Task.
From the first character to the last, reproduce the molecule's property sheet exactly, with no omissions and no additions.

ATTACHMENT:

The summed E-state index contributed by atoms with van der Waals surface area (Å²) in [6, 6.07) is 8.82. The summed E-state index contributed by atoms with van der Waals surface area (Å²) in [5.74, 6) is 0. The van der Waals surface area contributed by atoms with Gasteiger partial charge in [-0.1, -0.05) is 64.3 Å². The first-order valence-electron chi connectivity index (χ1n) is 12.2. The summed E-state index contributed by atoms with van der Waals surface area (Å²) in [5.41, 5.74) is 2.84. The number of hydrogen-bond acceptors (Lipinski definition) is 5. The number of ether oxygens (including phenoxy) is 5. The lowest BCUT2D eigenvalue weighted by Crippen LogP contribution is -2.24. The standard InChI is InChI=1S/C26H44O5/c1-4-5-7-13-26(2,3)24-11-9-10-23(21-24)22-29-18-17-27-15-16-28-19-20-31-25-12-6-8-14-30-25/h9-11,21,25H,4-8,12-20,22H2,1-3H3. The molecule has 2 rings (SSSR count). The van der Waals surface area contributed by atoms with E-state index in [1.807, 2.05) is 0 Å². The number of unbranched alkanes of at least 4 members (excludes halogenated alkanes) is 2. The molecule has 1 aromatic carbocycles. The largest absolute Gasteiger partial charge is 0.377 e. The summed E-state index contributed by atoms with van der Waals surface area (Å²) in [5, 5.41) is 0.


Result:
The summed E-state index contributed by atoms with van der Waals surface area (Å²) in [6, 6.07) is 8.82. The summed E-state index contributed by atoms with van der Waals surface area (Å²) in [5.74, 6) is 0. The van der Waals surface area contributed by atoms with Gasteiger partial charge in [-0.1, -0.05) is 64.3 Å². The first-order valence-electron chi connectivity index (χ1n) is 12.2. The summed E-state index contributed by atoms with van der Waals surface area (Å²) in [5.41, 5.74) is 2.84. The number of hydrogen-bond acceptors (Lipinski definition) is 5. The number of ether oxygens (including phenoxy) is 5. The lowest BCUT2D eigenvalue weighted by Crippen LogP contribution is -2.24. The standard InChI is InChI=1S/C26H44O5/c1-4-5-7-13-26(2,3)24-11-9-10-23(21-24)22-29-18-17-27-15-16-28-19-20-31-25-12-6-8-14-30-25/h9-11,21,25H,4-8,12-20,22H2,1-3H3. The molecule has 2 rings (SSSR count). The van der Waals surface area contributed by atoms with E-state index in [1.807, 2.05) is 0 Å². The number of unbranched alkanes of at least 4 members (excludes halogenated alkanes) is 2. The molecule has 1 aromatic carbocycles. The largest absolute Gasteiger partial charge is 0.377 e. The summed E-state index contributed by atoms with van der Waals surface area (Å²) in [5, 5.41) is 0.